Pathogen type and levels can also be different even between neighboring farms. In one instance, we had two farms separated by about 10 miles. They were run by the same family, so their feeding programs were the same. But when we did our sampling, we noticed that one farm had much higher pathogen loads than the other. It’s then that we discovered that the farm with higher pathogen loads was closer to the coast, which put it close enough to be in the flight path of invading seagulls contaminating the feed.
Region-specific bacillus formulations
Understanding this regional diversity, we’ve created regional batches of bacillus to target issues that happen in specific areas. We’ve also developed bacillus formulations for specific large dairies to help address specific challenges happening on them.
So, we know that bacillus can inhibit pathogen growth, improve rumen efficiency and support better immune health. Our next step is to learn more about how those three factors overlap. In other words, are cows more efficient because they are less inhibited by pathogens and have a stronger immune system, or is there a more direct efficiency benefit?
We assume that these three factors are interrelated. Increasing the tight junction proteins to make gastrointestinal tracts more resilient and inhibiting pathogen spread support better health, which enhances the performance of the cow. And performance continues to improve as a more-beneficial population of microbes is present in the rumen to support efficiency gains.
Producers who can benefit the most from including a bacillus product in the ration are those with reoccurring stressors on the dairy that the cows need to navigate. With bacillus products, producers can create more resilient animals that can overcome health and stress challenges.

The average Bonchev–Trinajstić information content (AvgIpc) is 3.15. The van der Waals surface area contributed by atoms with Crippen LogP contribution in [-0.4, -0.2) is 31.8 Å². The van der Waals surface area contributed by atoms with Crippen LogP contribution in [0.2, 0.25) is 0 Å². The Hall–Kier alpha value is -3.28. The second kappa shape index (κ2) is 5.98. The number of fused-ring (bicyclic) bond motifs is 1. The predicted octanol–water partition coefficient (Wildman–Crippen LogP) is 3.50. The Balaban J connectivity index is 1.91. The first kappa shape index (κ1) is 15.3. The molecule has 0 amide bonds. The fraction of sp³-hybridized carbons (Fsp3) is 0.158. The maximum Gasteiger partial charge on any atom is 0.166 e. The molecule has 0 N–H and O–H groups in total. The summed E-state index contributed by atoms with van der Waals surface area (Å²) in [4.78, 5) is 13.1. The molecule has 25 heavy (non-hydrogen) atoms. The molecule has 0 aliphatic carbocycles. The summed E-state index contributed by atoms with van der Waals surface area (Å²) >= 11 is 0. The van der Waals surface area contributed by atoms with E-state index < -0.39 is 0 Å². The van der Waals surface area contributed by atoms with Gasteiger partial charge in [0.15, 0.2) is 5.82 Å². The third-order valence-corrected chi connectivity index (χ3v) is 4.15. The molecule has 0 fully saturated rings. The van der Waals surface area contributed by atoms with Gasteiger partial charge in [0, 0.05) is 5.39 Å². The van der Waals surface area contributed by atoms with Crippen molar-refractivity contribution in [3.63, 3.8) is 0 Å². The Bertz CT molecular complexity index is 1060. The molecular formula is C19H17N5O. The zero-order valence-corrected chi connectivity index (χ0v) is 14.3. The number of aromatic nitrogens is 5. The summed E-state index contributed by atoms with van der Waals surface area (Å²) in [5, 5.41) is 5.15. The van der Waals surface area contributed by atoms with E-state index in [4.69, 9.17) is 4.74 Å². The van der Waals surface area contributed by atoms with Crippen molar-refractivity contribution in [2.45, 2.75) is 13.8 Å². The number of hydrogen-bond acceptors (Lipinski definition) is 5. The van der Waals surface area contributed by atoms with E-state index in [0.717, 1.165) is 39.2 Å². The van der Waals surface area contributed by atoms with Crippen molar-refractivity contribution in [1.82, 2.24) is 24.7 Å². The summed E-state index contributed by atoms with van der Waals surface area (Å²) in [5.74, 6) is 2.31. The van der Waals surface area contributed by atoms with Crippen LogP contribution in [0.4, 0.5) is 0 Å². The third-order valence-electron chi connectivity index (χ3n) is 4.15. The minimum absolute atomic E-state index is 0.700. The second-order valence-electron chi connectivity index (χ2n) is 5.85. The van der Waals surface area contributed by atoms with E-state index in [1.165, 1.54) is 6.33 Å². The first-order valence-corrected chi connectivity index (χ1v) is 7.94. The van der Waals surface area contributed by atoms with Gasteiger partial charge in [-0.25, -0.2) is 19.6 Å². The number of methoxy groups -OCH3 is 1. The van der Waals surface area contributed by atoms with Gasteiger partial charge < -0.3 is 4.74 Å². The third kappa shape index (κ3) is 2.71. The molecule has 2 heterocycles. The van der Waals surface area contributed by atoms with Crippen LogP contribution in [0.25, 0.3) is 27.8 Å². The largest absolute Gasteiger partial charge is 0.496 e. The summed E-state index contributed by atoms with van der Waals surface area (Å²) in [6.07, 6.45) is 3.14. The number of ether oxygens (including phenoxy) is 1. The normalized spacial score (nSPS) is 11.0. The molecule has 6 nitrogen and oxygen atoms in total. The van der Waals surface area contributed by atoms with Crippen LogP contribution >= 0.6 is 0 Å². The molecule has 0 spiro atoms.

Other bacillus-based products can inhibit pathogen growth and drive fermentation in silage as well as improve microbial decomposition, nitrogen retention and control pathogens within manure storage systems. Soon there will also be a product on the market that inhibits pathogen growth in recycled manure used for bedding.
How are bacillus products made?
We have nearly 30,000 different bacillus strains available in our laboratory. We test strains on a regular basis to determine which fit best for different regions and to create a formulation for a specific territory. A contract manufacturer specializing in custom fermentation scales up each of our proprietary bacillus strains. Our production team formulates based on our survey work and blends two to five strains together to create each unique regional formulation. Our quality team tests every lot of product manufactured to ensure it exceeds label guarantees and is free of any food safety contaminants. The product then goes to a premix facility to be included in a dairy premix. The premix then gets mixed into the total mixed ration (TMR) at the dairy; the larger volume of premix ensures a homogeneous mix in the TMR. The end goal is to provide high-quality microbial solutions applying 2 billion colony forming units per head per day.